Sheridan says even the engagement metric comes with a caveat. “My dog’s Instagram has more engagement than my business website,” she says. “I could put him on my business page, but I’d only attract people who like dogs. Small business owners want to reach the right people, not just as many as possible.”

Tracking and retargeting

Facebook Pixel is an analytics tool that can be set up by adding a few lines of code to the header section of your website. You can then track actions taken on your website by people who clicked through from Facebook ads or posts. Learning about your customer’s journeys can help you make your output as relevant as possible – and retarget those you know have some interest in your company.

“Pixel is a nice way of targeting your warm audience,” says Page, who is also the author of the book Winning at Facebook Marketing with Zero Budget. You can also learn more with the free Facebook Blueprint online courses for business use of Facebook and Instagram.

The native analytics functions on each social media platform are useful, says Sheridan. “But Google Analytics gives you a holistic view,” she says. “It tells you everything that happens when they move to your website and which channels are performing. It’s also easy to set up even if you need tutorials or a professional to help you understand what you’re looking at.”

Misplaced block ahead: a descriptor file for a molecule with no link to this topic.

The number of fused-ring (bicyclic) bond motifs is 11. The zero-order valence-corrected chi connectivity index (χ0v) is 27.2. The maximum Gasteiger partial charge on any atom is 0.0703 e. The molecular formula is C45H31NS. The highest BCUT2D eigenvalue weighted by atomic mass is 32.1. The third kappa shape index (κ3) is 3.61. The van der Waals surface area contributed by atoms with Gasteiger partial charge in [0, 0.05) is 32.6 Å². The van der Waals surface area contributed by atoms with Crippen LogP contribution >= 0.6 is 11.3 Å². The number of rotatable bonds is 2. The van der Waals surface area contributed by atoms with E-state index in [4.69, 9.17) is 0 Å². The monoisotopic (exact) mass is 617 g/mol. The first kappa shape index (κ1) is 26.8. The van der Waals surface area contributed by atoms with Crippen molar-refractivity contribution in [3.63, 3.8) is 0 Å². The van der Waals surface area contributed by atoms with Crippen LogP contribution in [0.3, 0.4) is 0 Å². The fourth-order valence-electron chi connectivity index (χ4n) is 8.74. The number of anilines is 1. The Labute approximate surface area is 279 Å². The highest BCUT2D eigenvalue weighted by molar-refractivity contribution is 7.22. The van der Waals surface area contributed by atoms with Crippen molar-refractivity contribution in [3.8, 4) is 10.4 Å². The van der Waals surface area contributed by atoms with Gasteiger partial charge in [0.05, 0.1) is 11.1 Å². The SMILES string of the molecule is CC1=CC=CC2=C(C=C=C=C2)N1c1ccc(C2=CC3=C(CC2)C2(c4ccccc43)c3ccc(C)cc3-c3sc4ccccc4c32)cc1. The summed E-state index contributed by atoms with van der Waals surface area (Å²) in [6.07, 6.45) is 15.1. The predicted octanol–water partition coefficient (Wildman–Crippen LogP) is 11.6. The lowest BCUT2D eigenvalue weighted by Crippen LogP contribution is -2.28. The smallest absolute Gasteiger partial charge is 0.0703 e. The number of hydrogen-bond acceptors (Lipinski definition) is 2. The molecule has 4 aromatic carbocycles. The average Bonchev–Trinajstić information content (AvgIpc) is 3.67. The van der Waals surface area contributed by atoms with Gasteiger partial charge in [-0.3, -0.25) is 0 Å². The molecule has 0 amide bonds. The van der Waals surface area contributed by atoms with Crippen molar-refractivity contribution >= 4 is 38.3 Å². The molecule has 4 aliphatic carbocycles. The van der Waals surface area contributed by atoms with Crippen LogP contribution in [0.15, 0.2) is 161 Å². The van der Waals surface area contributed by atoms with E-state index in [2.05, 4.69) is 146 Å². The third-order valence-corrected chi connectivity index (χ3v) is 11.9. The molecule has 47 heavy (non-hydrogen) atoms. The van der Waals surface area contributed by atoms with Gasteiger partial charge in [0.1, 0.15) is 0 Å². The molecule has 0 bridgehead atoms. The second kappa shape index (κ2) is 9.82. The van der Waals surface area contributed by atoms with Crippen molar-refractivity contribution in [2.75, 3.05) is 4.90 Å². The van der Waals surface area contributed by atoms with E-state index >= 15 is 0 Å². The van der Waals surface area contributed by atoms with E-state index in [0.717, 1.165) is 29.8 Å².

Five key steps to meaningful metrics
  1. Create quality content – videos or blogs showing originality, personality or authority can stand out amid a sea of spam and clickbait.
  2. Set up tracking – use tools like Google Analytics to make sure you know which channels and content are producing results.
  3. Interact – when fans engage, replying can establish a sense of community and train algorithms to recognise key target customers.
  4. Give to gain – go further by giving away knowledge, discounts or samples. You could turn people interested in your brand into loyal customers.
  5. Retarget – use tools like Facebook Pixel to retarget your warm audience with highly relevant ads.